"Old-Economy Stocks More Attractive" than your momma??

Discussion in 'Trading' started by bungrider, May 8, 2004.

  1. think we'll get a move away from naz, now that it's showing the tiniest bit of weakness? i don't. it's an election year.

    i'm movin' into what i call energy services, because this summer is gonna be
    HOT and BROWN! and if i had the cash i'd be buying nat gas futures.

    warning/disclaimer: yes, i already own stocks in the sector. yes, i have been known to be wrong most of the time; when i keep my losses small i make money. don't listen to anything i say.


    Old-Economy Stocks More Attractive
    Saturday May 8, 9:27 pm ET
    By Svea Herbst-Bayliss

    BOSTON (Reuters) - Money managers got some good news on Friday, but with stronger job growth now hinting that interest rates will rise sooner instead of later, they also are reshuffling holdings, ready to own more old-economy stocks.

    "We are going to have to focus on more traditional, growth-oriented companies that will perform well when less speculative stimulus is being provided," said Arnim Holzer, chief investment strategist at Deutsche Asset Management, which manages roughly $250 billion in New York.

    For months, Wall Street had hoped for stronger employment numbers. And on Friday, a report showing that 288,000 new jobs were created in April -- 115,000 more than economists had forecast -- showed that job growth was finally taking root.

    But what sounded like good news in the morning gave Wall Street a headache by afternoon. The major U.S. stock indexes fell as portfolio managers prepared for U.S. interest rates, now hovering at 46-year lows, to climb -- perhaps as soon as in June.

    To keep the economy from growing too quickly, economists expect the Federal Reserve will have to start bumping up its 1 percent federal funds rate by small increments until it reaches 3.5 percent or 4 percent in a few years.

    Interest-rate-sensitive stocks like car maker General Motors Corp.(NYSE:GM - News), home builder Hovnanian Enterprises Inc.(NYSE:HOV - News) and financial services company Wells Fargo & Co. (NYSE:WFC - News), the fifth-largest U.S. bank and a prominent mortgage lender, fell.


    To prepare for rising rates, portfolio managers said they are now eyeing less glamorous industrial sector stocks, as well as chemical and paper stocks.

    Later when interest rates start to rise faster, "people will go into more super-defensive stocks like pharmaceuticals, food and tobacco," said Anthony Chan, chief economist at Banc One Investment Advisors in Columbus, Ohio, which manages about $190 billion in assets.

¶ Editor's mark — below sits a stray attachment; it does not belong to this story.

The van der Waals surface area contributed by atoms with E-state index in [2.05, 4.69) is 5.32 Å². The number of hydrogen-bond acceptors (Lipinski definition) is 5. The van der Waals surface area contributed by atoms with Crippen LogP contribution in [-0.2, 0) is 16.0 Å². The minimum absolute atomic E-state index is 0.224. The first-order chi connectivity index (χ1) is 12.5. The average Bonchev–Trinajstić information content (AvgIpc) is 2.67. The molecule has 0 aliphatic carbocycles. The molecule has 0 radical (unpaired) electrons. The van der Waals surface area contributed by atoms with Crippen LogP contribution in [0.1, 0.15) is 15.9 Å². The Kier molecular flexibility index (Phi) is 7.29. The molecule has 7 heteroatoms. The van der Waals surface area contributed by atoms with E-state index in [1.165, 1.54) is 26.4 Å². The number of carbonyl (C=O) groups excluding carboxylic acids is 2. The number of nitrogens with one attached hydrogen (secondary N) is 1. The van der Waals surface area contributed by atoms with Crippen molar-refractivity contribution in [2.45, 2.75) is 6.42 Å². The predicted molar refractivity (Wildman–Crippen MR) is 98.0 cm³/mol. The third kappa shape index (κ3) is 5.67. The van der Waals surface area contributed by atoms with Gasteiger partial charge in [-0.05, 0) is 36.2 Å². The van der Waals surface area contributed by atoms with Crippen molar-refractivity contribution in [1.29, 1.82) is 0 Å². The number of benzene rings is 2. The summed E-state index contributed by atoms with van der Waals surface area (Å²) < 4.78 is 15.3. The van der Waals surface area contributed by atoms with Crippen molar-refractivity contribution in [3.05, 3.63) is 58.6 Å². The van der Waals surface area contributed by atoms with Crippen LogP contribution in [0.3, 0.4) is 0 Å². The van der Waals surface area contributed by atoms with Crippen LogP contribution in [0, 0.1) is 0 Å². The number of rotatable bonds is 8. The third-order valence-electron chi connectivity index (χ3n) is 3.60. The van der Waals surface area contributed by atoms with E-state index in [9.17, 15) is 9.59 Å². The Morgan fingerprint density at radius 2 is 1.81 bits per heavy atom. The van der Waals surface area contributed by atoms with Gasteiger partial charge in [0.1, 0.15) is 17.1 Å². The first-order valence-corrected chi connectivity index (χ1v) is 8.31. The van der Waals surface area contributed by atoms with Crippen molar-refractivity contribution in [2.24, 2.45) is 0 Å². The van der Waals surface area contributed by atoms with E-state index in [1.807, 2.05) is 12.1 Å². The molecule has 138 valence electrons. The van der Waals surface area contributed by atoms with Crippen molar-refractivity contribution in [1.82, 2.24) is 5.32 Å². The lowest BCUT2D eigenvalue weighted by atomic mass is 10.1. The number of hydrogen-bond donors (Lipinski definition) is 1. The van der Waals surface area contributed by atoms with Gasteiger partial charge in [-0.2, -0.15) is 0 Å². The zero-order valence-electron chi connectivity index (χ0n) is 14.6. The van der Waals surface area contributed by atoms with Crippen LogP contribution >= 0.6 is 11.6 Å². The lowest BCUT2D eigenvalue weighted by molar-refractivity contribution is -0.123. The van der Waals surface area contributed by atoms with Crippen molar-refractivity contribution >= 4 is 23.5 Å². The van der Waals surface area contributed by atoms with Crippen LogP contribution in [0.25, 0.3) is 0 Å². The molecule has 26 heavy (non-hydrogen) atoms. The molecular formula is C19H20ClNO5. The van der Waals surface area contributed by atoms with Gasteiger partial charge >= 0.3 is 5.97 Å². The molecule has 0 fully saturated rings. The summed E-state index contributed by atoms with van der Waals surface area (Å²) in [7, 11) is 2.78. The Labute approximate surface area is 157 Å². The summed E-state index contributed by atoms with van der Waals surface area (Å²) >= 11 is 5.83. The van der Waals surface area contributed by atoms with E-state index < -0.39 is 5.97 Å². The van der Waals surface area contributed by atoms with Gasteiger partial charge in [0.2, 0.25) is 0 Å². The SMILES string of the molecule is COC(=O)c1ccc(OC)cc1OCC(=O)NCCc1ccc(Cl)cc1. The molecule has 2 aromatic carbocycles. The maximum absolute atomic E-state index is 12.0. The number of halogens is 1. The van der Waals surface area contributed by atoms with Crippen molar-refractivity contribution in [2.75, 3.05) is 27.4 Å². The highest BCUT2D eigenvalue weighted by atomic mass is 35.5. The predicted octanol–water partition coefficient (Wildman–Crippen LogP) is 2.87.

That means, mutual funds specializing in small and mid-cap value stocks -- now ranking among the market's best performers this year, with returns between 2.5 percent and 2.75 percent, according to Lipper Inc. -- may look less attractive, managers said. Instead they expect growth funds may do better.

    For managers, the expected rate changes will force them to concentrate more on picking good stocks by evaluating earnings data rather than just making sector bets.

    "It is an environment we'll have to work very hard in," Deutsche's Holzer said.


    Managers are expecting similar shifts in fixed-income securities, advising investors to steer clear of longer-dated maturities like 10-year and 30-year bonds.

    "People will want to blunt the impact of rising interest rates and while you won't want to move into cash immediately, you'll see people shortening durations and moving into 5-year notes if they are in 10-year bonds or 3-year notes if they are in 5-year notes," Banc One's Chan said.

    Indeed, some may want to move out of fixed income entirely, worried that although the market has long anticipated higher rates -- 10-year bond yields have already risen from about 3 percent to 4.7 percent -- higher bond yields (and lower bond prices) will follow.

    "If you were on the fence, this would tip you from bonds into stocks," said Kevin Bannon, chief investment officer at The Bank of New York, which manages $92 billion.


    But the sector rotation may not proceed as smoothly this year, managers said, noting that the presidential election will make stock picking more complicated in the months ahead.

    Several managers agreed that if Sen. John Kerry, the likely Democratic challenger to President Bush, wins the White House, health-care reforms and defense budget cuts might hurt certain stocks.

    But they also agreed that it is still too close to call.

    "Right now, managers can still be patient," Holzer said. "But by the time things are clearer, they'll want to have their picks in place." (Additional reporting by Mark McSherry in New York)